Cantucci (pronounced “can-too-chee”) or cantuccini (“can-too-chee-nee”) are biscuits that originally hail from Prato, near Florence, and were industrially produced for the first time by Antonio Mattei in 1858 in his pasta factory. The Pandolfi family who took over are still selling these wonderful-end-to-a-meal biscuits that were so loved by Italy’s famed cookbook writer Pellegrino Artusi and by a visiting Hermann Hesse. Cantuccini dipped into a glass of Vinsanto are a love match that we can all enjoy … but why exclusively after dinner?
Why not for breakfast?, say I — dunked in a cappuccino … or tea or cocoa or even milk? It is said that they used to be sold, at first, only as a Sunday treat … but what is to stop us eating them every day? The best thing about cantucci is that they are not overwhelming and so provide just the right amount of sugary satisfaction without provoking those dig-in-the-ribs guilty feelings about overdoing it.
The main ingredients, except for the almonds, couldn’t be more basic: flour, eggs, sugar, yeast and salt and either lemon zest or orange zest and a little bit of liqueur. We have been making ‘batches’ of cantucci regularly for some time now (at least twice a month) and keep them in a glass jar within easy reach of any peckish person. The effort is worth it: they last quite a while and so are never wasted. You can even break them up and eat with ice-cream. And, of course, there are no nasty preservatives and colorants and yukky ingredients — all good stuff.
Making cantucci is not difficult (if I, with my poor record for baking and my aversion to all things fiddly, can make them, anyone can!) but there are certain step-1 and then step-2 requirements that will take up some time. So reckon on about one hour’s preparation time. The recipe we use makes rather a lot of cantucci … you can halve it if you want to make less.
6 eggs, 250g melted or softened butter, 450g sugar, 800g flour, 300g unskinned almonds, 2 good pinches of salt, 2 sachets of dry yeast, and 1 eggcup of your favourite liqueur (Amaretto would be good, though in this photo I used Grand Marnier).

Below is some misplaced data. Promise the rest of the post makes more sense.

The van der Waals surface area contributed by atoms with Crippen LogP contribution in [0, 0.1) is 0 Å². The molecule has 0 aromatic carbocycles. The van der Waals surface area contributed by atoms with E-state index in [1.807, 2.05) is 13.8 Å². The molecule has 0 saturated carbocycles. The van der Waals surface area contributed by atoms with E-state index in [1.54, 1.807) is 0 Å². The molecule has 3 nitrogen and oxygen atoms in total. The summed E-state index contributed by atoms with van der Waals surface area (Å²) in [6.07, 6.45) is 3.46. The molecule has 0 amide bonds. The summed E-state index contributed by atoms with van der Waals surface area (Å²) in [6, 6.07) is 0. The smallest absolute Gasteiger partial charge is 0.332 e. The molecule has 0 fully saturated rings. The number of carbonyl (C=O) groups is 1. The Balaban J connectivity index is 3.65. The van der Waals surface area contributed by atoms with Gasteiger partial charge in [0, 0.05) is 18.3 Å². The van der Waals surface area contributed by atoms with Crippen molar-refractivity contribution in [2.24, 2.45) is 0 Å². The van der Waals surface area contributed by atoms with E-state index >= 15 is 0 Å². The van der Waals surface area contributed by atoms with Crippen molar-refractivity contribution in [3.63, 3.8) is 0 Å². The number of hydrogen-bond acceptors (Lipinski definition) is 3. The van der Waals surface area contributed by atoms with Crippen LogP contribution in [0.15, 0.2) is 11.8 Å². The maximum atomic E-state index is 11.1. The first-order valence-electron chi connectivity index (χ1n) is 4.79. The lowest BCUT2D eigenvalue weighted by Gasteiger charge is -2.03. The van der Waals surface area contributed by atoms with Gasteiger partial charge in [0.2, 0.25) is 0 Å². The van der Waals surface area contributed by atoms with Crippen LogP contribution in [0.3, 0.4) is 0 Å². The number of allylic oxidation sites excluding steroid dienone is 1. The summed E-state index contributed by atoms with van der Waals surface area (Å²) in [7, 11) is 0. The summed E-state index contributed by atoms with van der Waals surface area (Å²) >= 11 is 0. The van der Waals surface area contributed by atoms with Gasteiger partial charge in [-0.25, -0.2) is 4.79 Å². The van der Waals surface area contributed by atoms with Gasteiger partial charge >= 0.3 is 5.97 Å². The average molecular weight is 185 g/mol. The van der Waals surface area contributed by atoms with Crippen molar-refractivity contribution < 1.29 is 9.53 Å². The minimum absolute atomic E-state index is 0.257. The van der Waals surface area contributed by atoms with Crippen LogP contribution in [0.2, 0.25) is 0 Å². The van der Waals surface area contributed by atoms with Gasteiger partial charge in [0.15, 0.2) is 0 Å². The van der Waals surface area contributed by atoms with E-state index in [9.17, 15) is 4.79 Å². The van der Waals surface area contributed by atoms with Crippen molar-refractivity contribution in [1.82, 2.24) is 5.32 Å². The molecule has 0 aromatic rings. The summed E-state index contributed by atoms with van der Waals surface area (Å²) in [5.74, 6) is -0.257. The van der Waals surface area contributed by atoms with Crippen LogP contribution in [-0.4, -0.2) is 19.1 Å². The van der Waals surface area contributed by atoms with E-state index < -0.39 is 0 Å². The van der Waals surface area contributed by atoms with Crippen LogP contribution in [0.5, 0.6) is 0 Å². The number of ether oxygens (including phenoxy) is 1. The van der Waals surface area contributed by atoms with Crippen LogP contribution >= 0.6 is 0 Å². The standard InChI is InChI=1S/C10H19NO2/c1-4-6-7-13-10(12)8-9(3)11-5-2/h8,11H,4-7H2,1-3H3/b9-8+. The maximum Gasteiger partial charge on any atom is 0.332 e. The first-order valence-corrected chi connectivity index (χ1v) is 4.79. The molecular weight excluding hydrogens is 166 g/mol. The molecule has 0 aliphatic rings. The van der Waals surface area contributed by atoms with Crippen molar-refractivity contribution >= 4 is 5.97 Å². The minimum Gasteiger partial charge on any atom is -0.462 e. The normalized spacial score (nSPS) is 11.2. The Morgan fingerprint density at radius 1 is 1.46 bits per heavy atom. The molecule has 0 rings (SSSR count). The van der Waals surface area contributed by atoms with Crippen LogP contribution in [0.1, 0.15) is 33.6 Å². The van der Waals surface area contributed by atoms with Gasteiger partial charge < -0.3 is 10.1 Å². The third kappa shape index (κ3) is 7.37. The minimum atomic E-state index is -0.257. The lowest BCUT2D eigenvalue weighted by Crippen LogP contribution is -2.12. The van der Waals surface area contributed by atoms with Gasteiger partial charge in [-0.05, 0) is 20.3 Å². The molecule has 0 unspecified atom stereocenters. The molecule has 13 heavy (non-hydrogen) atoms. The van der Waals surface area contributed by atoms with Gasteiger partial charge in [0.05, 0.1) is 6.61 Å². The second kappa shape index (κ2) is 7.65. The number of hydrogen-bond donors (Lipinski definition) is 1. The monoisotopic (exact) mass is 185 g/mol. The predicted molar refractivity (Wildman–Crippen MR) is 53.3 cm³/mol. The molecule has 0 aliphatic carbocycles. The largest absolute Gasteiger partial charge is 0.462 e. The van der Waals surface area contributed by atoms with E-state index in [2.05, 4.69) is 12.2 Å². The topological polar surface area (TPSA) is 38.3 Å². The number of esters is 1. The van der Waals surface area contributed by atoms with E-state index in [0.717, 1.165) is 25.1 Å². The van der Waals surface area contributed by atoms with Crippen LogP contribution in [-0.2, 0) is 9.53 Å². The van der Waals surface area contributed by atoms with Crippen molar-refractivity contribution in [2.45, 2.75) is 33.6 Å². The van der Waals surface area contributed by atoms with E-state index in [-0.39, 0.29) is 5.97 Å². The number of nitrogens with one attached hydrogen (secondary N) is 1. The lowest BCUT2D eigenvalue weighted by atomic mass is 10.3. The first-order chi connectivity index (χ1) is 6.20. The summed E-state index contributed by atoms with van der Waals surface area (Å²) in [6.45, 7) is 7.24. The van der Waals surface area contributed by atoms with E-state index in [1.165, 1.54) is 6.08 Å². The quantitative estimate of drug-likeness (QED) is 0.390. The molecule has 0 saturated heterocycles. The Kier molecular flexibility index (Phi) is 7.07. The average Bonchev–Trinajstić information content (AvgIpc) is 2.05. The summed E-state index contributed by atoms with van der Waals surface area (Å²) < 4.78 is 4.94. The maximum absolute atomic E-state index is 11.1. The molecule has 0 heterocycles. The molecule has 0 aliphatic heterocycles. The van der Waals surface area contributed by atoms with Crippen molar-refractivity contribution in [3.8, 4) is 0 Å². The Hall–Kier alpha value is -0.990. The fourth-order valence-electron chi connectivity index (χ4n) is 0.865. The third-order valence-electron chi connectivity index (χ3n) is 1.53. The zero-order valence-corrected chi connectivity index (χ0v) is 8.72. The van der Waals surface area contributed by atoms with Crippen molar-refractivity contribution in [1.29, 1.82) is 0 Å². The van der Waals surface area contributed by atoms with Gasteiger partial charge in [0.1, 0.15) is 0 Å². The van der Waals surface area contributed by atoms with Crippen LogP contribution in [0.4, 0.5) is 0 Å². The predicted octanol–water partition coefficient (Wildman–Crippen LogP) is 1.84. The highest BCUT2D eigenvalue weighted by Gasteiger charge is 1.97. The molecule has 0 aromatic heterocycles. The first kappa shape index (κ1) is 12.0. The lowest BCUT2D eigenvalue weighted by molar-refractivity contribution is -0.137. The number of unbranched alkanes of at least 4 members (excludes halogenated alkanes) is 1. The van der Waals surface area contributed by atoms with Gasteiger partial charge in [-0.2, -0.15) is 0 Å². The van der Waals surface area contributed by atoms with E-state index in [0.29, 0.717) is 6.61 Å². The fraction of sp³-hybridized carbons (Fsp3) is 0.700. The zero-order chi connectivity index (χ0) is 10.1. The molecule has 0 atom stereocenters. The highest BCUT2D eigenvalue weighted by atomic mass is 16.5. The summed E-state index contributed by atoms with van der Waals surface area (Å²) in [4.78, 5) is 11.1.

Step 1 for me would be to measure all of the above (check).
Step 2 is to (a) grease your baking tins in preparation for the cantucci dough and (b) to turn the oven on at 180°C.
And now for Step 3 – MIXING AWAY!
Read the photos below from left to right … I think it is all very self explanatory … you sift the flour first, add salt, add yeast, mix well, add the sugar, add the cut-up or halved almonds, the grated lemon zest, the eggs, the liqueur. Use a wooden spoon to help you mix all of this.
Step 4 – SHAPING THE CANTUCCI
You will need a surface with some flour on it for this. The cantucci dough is quite sticky. The idea is to divide the dough into two equal parts, and then divide each part equally again, until you end up with 8 small doughs. You give shape to each dough by rolling it gently into a long ‘sausage’ and put it in the baking tin, making sure there is enough space (6 cm say) between each ‘sausage’, so that when they cook and grow in size, they won’t get in each other’s way.
Step 5 -Baking the cantucci for the first time.
Bake the cantucci for the first round in the oven for about 35-40 minutes. Then remove from the oven. Cut them into cantucci, either straight or diagonally.
Step 6 – Baking the cantucci for the second time.
Return to the oven and bake again for another 20-25 minutes.
Step 7 – Remove from the oven and from the baking tray and allow to cool completely before putting them in a nice glass jar or … wherever!
Home-made cantucci can make a lovely gift — just put them in a paper bag and wrap with a ribbon.